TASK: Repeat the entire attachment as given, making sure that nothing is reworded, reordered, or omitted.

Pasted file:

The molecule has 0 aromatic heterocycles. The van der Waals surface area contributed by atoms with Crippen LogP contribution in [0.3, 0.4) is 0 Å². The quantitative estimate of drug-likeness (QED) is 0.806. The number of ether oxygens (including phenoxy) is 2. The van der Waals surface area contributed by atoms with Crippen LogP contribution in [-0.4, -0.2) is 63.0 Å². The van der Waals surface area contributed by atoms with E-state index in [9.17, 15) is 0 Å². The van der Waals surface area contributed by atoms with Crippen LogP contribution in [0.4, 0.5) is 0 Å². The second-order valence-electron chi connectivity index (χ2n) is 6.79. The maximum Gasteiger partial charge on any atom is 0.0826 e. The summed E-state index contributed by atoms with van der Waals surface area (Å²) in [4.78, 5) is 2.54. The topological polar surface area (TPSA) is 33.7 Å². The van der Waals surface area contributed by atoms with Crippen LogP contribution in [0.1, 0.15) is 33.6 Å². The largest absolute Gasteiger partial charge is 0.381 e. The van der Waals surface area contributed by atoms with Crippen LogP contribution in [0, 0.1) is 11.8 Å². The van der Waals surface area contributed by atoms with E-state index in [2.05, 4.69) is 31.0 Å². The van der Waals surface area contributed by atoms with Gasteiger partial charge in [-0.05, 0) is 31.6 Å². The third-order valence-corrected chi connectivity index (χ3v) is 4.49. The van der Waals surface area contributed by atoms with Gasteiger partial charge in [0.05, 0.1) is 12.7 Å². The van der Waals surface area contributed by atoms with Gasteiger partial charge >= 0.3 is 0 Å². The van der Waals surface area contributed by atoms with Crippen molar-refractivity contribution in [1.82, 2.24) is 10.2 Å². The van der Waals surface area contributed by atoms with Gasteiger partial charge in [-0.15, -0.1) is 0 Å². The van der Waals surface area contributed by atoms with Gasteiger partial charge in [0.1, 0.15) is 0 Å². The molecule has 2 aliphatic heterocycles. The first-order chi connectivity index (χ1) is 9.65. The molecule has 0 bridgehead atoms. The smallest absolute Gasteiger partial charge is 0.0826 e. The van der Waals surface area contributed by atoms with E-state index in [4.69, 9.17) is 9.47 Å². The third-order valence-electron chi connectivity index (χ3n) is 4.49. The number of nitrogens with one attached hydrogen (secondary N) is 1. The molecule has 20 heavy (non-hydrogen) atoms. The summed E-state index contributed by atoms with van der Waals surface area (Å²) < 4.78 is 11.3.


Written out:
The molecule has 0 aromatic heterocycles. The van der Waals surface area contributed by atoms with Crippen LogP contribution in [0.3, 0.4) is 0 Å². The quantitative estimate of drug-likeness (QED) is 0.806. The number of ether oxygens (including phenoxy) is 2. The van der Waals surface area contributed by atoms with Crippen LogP contribution in [-0.4, -0.2) is 63.0 Å². The van der Waals surface area contributed by atoms with E-state index in [9.17, 15) is 0 Å². The van der Waals surface area contributed by atoms with Crippen LogP contribution in [0.4, 0.5) is 0 Å². The second-order valence-electron chi connectivity index (χ2n) is 6.79. The maximum Gasteiger partial charge on any atom is 0.0826 e. The summed E-state index contributed by atoms with van der Waals surface area (Å²) in [4.78, 5) is 2.54. The topological polar surface area (TPSA) is 33.7 Å². The van der Waals surface area contributed by atoms with Crippen LogP contribution in [0.1, 0.15) is 33.6 Å². The largest absolute Gasteiger partial charge is 0.381 e. The van der Waals surface area contributed by atoms with Crippen LogP contribution in [0, 0.1) is 11.8 Å². The van der Waals surface area contributed by atoms with E-state index in [2.05, 4.69) is 31.0 Å². The van der Waals surface area contributed by atoms with Gasteiger partial charge in [-0.05, 0) is 31.6 Å². The third-order valence-corrected chi connectivity index (χ3v) is 4.49. The van der Waals surface area contributed by atoms with Gasteiger partial charge in [0.05, 0.1) is 12.7 Å². The van der Waals surface area contributed by atoms with Gasteiger partial charge >= 0.3 is 0 Å². The van der Waals surface area contributed by atoms with Crippen molar-refractivity contribution in [1.82, 2.24) is 10.2 Å². The van der Waals surface area contributed by atoms with Gasteiger partial charge in [-0.15, -0.1) is 0 Å². The van der Waals surface area contributed by atoms with Gasteiger partial charge in [0.1, 0.15) is 0 Å². The molecule has 2 aliphatic heterocycles. The first-order chi connectivity index (χ1) is 9.65. The molecule has 0 bridgehead atoms. The smallest absolute Gasteiger partial charge is 0.0826 e. The van der Waals surface area contributed by atoms with E-state index in [4.69, 9.17) is 9.47 Å². The third-order valence-electron chi connectivity index (χ3n) is 4.49. The number of nitrogens with one attached hydrogen (secondary N) is 1. The molecule has 20 heavy (non-hydrogen) atoms. The summed E-state index contributed by atoms with van der Waals surface area (Å²) < 4.78 is 11.3.